Diagnostic Reading #3: Five “Must Read” Articles on Medical Imaging
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Common reasons for callbacks, and 2020 trends are in the news this week.
This week’s articles in Diagnostic Reading include: a preview of medical imaging trends in 2020; communication tool eases radiologist burnout; common reasons for imaging callbacks; astronaut’s blood clot detected by ultrasound; and MRI may help identify future binge drinkers.
Medical imaging trends in 2020 – Everything Rad
The overall healthcare industry is striving to make healthcare more effective. In medical imaging, this translates to improving diagnosis while keeping dose as low as possible; and increasing efficiencies to minimize costs. In the first part of a 2-part series on Medical Imaging Trends in 2020, we explore four significant technology innovations that will help improve diagnosis while keeping dose as low as possible.
Imaging utilization is on the rise and radiologists need a more efficient way to communicate these clinical findings—one that avoids extra tasks contributing to the burnout epidemic plaguing healthcare, stated researchers in a study published in Clinical Imaging. The researchers proposed a commercially available hybrid computer-human based system, which allows a radiologist to generate a ticket request and instantly message clinicians on the system while reading an exam.
The 4 most common reasons for imaging ‘callbacks’ in radiology – Radiology Business
To better understand imaging ‘callbacks’ and determine their root causes, University of Michigan researchers pored over data from tens of thousands of MRI and CT exams. While the numbers are scarce, some believe callbacks are radiology’s equivalent to wrong-site errors in surgery and must be minimized to the fullest extent, stated researchers in a study published in the American Journal of Roentgenology. Four commonplace reasons led to the majority of imaging callbacks, including protocol errors and inadequate anatomic coverage.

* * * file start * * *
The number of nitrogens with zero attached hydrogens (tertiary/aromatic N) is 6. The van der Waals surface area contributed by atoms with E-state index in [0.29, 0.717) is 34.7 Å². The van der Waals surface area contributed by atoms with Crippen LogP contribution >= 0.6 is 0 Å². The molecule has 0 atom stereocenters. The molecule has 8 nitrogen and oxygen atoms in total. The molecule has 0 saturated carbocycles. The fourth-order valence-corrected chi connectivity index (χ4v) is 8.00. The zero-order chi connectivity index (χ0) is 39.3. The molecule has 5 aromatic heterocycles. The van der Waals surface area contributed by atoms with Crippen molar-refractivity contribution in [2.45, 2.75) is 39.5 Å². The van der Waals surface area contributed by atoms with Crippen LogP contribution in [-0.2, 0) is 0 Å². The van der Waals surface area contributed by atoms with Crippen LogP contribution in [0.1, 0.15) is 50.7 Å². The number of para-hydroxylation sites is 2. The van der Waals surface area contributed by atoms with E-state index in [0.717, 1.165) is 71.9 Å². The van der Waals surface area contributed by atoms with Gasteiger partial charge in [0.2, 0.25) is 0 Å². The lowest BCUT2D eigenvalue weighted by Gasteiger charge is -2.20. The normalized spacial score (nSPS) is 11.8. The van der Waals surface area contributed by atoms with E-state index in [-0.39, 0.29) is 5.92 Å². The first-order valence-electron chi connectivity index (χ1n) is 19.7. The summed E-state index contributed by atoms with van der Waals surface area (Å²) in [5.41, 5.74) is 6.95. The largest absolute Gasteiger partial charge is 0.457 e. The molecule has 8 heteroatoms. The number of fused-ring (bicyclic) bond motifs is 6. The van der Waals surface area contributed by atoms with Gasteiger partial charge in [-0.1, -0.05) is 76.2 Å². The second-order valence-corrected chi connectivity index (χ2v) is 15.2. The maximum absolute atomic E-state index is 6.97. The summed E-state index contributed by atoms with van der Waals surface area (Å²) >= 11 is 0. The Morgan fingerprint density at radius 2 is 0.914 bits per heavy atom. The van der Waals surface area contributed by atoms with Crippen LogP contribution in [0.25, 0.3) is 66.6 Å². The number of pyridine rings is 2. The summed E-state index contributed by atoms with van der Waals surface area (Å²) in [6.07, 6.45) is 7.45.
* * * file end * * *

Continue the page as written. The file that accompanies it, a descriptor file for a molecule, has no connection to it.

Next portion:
Ultrasound detects astronaut’s blood clot in space – AuntMinnie
An astronaut on the International Space Station using an onboard ultrasound scanner to research the effects of space flight instead detected their own venous thrombosis, according to an article published in the New England Journal of Medicine. The astronaut identified a potential blood clot while performing a self-directed ultrasound exam as part of a vascular research study, and a follow-up ultrasound exam performed by the astronaut with guidance from two radiologists on Earth confirmed that the blood clot was a deep vein thrombosis (DVT).
MRI technique used to identify future risk of binge drinking – Diagnostic Imaging
The brain could hold clues about who will engage in excessive alcohol use, as MRI brain scans were used to identify which adolescents will likely struggle most with binge drinking in adulthood, according to recently published research. Using a technique called BOLD (blood oxygen level dependent) MRI, investigators from the University of California San Diego were able to pinpoint that young adults who have less inhibition control will likely engage in binge drinking earlier. The BOLD technique generates functional MRI images that rely on cerebral blood flow to delineate activity in regions of the brain.
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